Certificate Signing Requests Explained

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I regularly help developers with code signing problems and I find that a lot of those problems stem from a fundamental misunderstanding of how code signing requests work. This post is my attempt at explaining that.

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Quinn “The Eskimo!” @ Developer Technical Support @ Apple
let myEmail = "eskimo" + "1" + "@" + "apple.com"

Certificate Signing Requests Explained

I see a lot of folks confused by how code signing requests (CSRs) work, and that causes problems down the line. This is my attempt to explain the process and head off those problems.

IMPORTANT This post covers the ‘classic’ certificate creation process described in Developer Account Help > Create certificates > Create a certificate signing request. Things work differently if you use Xcode to create your certificates, and very differently if you use cloud-managed certificates.

Here’s a basic outline of the CSR process:

  1. You run Keychain Access and choose Certificate Assistant > Request a Certificate from a Certificate Authority.

  2. You run through the workflow as described in Developer Account Help > Create certificates > Create a certificate signing request.

  3. This does two things:

    • It generates a public / private key pair in your keychain. To see these, run Keychain Access and select “login” on the left and Keys at the top. Look for keys whose names match the Common Name you entered in step 2.

    • It prompts you to save a .certSigningRequest file (CSR). This contains a copy of the public key.

  4. You upload the CSR file to the developer web site.

  5. The developer web site issues you a certificate. In human terms this certificate says “Apple certifies that the subject of this certificate holds the private key that matches the public key embedded in this certificate.”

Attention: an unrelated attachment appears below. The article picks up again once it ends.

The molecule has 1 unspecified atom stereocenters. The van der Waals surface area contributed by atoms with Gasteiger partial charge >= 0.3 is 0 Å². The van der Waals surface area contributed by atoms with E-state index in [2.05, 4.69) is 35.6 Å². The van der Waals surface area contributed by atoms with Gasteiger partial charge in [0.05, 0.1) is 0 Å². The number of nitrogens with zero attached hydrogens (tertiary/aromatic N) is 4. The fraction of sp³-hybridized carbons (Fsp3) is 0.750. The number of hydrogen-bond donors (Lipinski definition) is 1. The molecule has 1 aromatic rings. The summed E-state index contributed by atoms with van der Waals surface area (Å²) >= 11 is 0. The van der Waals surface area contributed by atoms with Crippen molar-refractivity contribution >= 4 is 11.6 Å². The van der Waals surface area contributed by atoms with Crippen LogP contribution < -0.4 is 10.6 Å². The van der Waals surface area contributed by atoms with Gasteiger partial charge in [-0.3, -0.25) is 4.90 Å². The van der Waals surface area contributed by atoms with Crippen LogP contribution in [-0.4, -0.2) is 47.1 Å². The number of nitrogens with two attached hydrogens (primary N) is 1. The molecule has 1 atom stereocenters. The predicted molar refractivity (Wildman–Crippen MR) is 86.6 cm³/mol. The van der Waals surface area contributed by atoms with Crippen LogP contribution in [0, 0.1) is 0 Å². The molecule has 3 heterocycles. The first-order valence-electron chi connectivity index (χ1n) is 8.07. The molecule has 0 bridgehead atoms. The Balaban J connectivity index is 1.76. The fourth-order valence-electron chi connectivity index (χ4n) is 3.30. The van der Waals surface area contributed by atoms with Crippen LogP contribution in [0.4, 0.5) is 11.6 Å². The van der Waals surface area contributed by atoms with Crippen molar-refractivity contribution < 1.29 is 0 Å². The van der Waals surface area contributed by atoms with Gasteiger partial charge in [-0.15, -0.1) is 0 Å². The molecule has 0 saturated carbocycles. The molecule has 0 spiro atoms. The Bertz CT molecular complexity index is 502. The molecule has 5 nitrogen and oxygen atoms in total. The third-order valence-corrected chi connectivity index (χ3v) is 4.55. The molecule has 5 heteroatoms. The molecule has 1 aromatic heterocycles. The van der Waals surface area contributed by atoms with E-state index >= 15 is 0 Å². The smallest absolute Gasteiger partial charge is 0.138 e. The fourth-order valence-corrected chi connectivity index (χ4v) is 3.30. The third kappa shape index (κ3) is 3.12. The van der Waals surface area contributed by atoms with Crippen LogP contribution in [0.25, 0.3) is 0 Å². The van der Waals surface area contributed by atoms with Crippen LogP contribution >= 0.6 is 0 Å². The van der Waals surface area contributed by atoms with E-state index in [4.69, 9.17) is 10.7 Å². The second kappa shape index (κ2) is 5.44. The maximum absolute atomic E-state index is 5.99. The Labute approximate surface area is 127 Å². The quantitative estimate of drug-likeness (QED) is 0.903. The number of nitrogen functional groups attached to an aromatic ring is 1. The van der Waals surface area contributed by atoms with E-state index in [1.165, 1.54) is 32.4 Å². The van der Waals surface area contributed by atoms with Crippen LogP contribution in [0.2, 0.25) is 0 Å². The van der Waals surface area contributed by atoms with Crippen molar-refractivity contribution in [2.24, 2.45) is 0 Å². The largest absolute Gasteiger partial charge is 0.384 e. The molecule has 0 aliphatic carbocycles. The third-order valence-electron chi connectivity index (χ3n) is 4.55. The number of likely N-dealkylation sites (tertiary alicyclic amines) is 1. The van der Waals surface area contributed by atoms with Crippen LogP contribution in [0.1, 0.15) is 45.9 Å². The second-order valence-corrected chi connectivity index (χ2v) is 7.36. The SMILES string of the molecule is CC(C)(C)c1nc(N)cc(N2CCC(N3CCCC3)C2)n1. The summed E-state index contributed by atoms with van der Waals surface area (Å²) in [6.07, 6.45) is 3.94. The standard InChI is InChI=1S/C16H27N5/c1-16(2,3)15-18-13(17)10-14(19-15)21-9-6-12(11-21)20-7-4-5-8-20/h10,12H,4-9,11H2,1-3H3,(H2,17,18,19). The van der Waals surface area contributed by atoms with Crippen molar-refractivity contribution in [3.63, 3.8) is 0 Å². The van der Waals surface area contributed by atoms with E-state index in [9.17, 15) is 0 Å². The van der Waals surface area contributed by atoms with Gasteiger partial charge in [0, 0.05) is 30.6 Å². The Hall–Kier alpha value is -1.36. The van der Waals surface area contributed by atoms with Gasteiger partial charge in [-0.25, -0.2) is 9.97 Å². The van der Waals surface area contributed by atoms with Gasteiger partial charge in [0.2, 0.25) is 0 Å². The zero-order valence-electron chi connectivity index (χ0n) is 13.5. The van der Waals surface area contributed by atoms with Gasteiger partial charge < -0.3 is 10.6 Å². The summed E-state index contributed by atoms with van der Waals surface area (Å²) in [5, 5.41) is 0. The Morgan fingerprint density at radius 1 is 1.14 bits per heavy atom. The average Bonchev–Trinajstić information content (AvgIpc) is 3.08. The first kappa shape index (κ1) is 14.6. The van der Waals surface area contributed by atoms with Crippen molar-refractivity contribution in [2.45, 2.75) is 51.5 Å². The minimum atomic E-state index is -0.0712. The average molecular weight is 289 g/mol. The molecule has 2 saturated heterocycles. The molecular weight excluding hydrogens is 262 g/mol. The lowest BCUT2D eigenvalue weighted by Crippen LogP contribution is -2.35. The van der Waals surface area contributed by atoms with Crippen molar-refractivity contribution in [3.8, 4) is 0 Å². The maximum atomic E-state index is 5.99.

Note The developer web site sets the subject information in the certificate based on your developer account. It ignores the subject information in the CSR. So, you can enter any information you want in step 2. This is a good way to distinguish between different keys in your keychain. For example, you might set the Common Name field in step 2 to include a unique identifier that allows you to easily identify the public / private key pair generated in step 3.

  6. You download the certificate and add it to your keychain.

At this point your keychain contains a digital identity, that is, a certificate and the private key that matches the public key embedded in that certificate. To see this in Keychain Access, select “login” on the left and My Certificates at the top.

What’s This My Certificates Thing?

There’s an industry-wide terminology problem here. Folks use the term certificate to mean two different things:

  • A digital identity, that is, a certificate and its matching private key

  • An actual certificate

This industry-wide confusion extends into the Apple ecosystem. For example:

  • The Security framework gets this right, drawing a clear distinction between a digital identity (SecIdentity) and a certificate (SecCertificate).

  • Keychain Access uses My Certificates for digital identities.

  • Other user-facing apps use different terms. For example, Apple Configurator uses signing identity (yay for them!). OTOH, the help for Apple Mail uses the term personal certificate.